400tmax/iStock(CHICAGO) — Four Chicago police officers have been fired over their alleged cover-up of the 2014 murder of a black teenager, Laquan McDonald, by former officer Jason Van Dyke. The Chicago Police Board voted on Thursday to discharge Sgt. Stephen Franko and officers Janet Modragon, Daphne Sebastian and Ricardo Viramontes. They have the right to appeal the decision, which went into effect immediately.“The department is bound by the decision of the board,” Chicago Police Department spokesman Thomas Ahern told ABC News in a statement Thursday night. “The affected members have further options they may exercise if they so choose.”The four former officers were accused of making false statements about the shooting, which took place on the night of Oct. 20, 2014. Van Dkye, who fired 16 shots at the 17-year-old McDonald in a span of 15 seconds, was convicted by a jury last year of second-degree murder and 16 counts of aggravated battery with a firearm.The Chicago Police Board wrote in its findings and decision that Franko “failed to properly supervise his officers” that night, nearly five years ago. The sergeant reviewed and approved “critical case reports” that contained “several demonstrable and known falsehoods,” according to the board.Meanwhile, Modragon, Sebastian and Viramontes were all present when McDonald was killed. They gave statements that night to a detective and again early the next morning to Chicago’s Independent Police Review Authority, according to the board.“It was their statements that would be used by the investigators to determine whether the fatal shooting of Mr. McDonald was justified — or whether a crime by their fellow officer had been committed,” the board wrote. “As sworn officers, each understood the importance of their statements to that investigation and understood that their statements must be truthful and complete. Each of the three officers failed in their duty — either by outright lying or by shading the truth.”The Chicago police union, the Fraternal Order of Police, lambasted the board’s ruling, saying it will “no doubt lead to more violence in the city and quite likely more violence against the police.”“These officers served the citizens of this city with courage, integrity, and adherence to the rule of law,” Martin Preib, second vice president of the Fraternal Order of Police, said in a statement. “Too bad you couldn’t do the same.”Copyright © 2019, ABC Radio. All rights reserved.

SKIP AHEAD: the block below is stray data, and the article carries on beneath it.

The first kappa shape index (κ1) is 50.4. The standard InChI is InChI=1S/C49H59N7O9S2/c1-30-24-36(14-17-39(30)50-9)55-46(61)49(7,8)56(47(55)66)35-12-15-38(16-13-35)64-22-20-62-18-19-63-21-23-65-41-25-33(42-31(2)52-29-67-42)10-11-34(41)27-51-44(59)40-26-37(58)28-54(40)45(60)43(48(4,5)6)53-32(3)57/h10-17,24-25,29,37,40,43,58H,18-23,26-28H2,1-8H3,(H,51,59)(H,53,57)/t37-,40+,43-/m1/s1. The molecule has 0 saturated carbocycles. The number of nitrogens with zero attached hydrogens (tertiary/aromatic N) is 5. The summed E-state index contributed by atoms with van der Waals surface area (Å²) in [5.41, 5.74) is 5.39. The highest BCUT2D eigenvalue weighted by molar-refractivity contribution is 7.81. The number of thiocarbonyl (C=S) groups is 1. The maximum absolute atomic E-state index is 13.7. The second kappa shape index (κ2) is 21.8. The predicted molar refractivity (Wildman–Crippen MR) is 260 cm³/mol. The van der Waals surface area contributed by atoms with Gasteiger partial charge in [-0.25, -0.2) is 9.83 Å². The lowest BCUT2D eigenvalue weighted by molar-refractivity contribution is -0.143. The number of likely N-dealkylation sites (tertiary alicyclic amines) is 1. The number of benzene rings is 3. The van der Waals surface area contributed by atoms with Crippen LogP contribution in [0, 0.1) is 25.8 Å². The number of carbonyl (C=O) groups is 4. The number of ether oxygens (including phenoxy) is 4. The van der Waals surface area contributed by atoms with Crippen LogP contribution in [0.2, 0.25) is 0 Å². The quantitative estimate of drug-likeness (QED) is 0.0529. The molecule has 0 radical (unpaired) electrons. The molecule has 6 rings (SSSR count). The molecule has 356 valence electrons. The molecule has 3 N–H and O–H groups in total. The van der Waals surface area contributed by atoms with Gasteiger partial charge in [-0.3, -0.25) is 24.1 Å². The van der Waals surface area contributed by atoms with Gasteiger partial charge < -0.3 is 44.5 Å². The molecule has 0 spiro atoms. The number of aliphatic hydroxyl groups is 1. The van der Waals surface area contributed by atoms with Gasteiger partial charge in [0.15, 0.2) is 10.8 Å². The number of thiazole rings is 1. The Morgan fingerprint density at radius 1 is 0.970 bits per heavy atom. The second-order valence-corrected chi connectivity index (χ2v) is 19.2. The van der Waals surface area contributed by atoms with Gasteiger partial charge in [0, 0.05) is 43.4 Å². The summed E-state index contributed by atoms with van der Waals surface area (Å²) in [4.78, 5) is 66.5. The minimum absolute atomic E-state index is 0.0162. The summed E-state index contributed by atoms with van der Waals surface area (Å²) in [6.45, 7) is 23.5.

The International Conference on the Role of the PolarRegions in Global Change was hosted by the GeophysicalInstitute and Center for Global Change and Arctic SystemResearch of the University of Alaska, Fairbanks. This was atimely multidisciplinary meeting drawing on almost allaspects of the physical and natural sciences in polar regions.Well over 300 scientists attended and this necessitateddivision of the programme into seven technical sections;titles ranged from “Detection and Monitoring” to“Paleoenvironmental Data’ ’ . There was a series of informalworkshops too, and the meeting closed with an attempt tosummarize the proceedings in a series of panel discussions.